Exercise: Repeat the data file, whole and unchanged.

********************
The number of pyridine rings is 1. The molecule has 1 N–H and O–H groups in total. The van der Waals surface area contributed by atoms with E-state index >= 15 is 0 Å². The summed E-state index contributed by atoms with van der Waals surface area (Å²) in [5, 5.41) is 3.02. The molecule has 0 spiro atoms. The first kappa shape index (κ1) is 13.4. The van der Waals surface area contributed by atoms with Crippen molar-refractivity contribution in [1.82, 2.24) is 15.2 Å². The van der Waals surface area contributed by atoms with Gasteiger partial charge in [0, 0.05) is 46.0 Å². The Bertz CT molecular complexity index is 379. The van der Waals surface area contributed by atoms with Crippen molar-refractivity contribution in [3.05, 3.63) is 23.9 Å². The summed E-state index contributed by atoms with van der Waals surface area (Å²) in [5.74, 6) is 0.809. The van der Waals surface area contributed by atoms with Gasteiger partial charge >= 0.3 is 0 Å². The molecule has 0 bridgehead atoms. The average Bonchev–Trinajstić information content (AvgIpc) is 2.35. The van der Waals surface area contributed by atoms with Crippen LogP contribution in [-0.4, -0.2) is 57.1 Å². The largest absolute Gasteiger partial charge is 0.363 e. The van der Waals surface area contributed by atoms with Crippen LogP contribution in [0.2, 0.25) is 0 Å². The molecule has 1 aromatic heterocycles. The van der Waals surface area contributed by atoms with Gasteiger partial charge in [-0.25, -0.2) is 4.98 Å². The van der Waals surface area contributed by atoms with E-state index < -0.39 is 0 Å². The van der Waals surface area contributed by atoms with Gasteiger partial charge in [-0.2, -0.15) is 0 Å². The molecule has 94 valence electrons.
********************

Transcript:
The number of pyridine rings is 1. The molecule has 1 N–H and O–H groups in total. The van der Waals surface area contributed by atoms with E-state index >= 15 is 0 Å². The summed E-state index contributed by atoms with van der Waals surface area (Å²) in [5, 5.41) is 3.02. The molecule has 0 spiro atoms. The first kappa shape index (κ1) is 13.4. The van der Waals surface area contributed by atoms with Crippen molar-refractivity contribution in [1.82, 2.24) is 15.2 Å². The van der Waals surface area contributed by atoms with Gasteiger partial charge in [0, 0.05) is 46.0 Å². The Bertz CT molecular complexity index is 379. The van der Waals surface area contributed by atoms with Crippen molar-refractivity contribution in [3.05, 3.63) is 23.9 Å². The summed E-state index contributed by atoms with van der Waals surface area (Å²) in [5.74, 6) is 0.809. The van der Waals surface area contributed by atoms with Gasteiger partial charge >= 0.3 is 0 Å². The molecule has 0 bridgehead atoms. The average Bonchev–Trinajstić information content (AvgIpc) is 2.35. The van der Waals surface area contributed by atoms with Crippen LogP contribution in [-0.4, -0.2) is 57.1 Å². The largest absolute Gasteiger partial charge is 0.363 e. The van der Waals surface area contributed by atoms with Crippen LogP contribution in [0.2, 0.25) is 0 Å². The molecule has 1 aromatic heterocycles. The van der Waals surface area contributed by atoms with Gasteiger partial charge in [-0.25, -0.2) is 4.98 Å². The van der Waals surface area contributed by atoms with E-state index < -0.39 is 0 Å². The van der Waals surface area contributed by atoms with Gasteiger partial charge in [-0.2, -0.15) is 0 Å². The molecule has 94 valence electrons.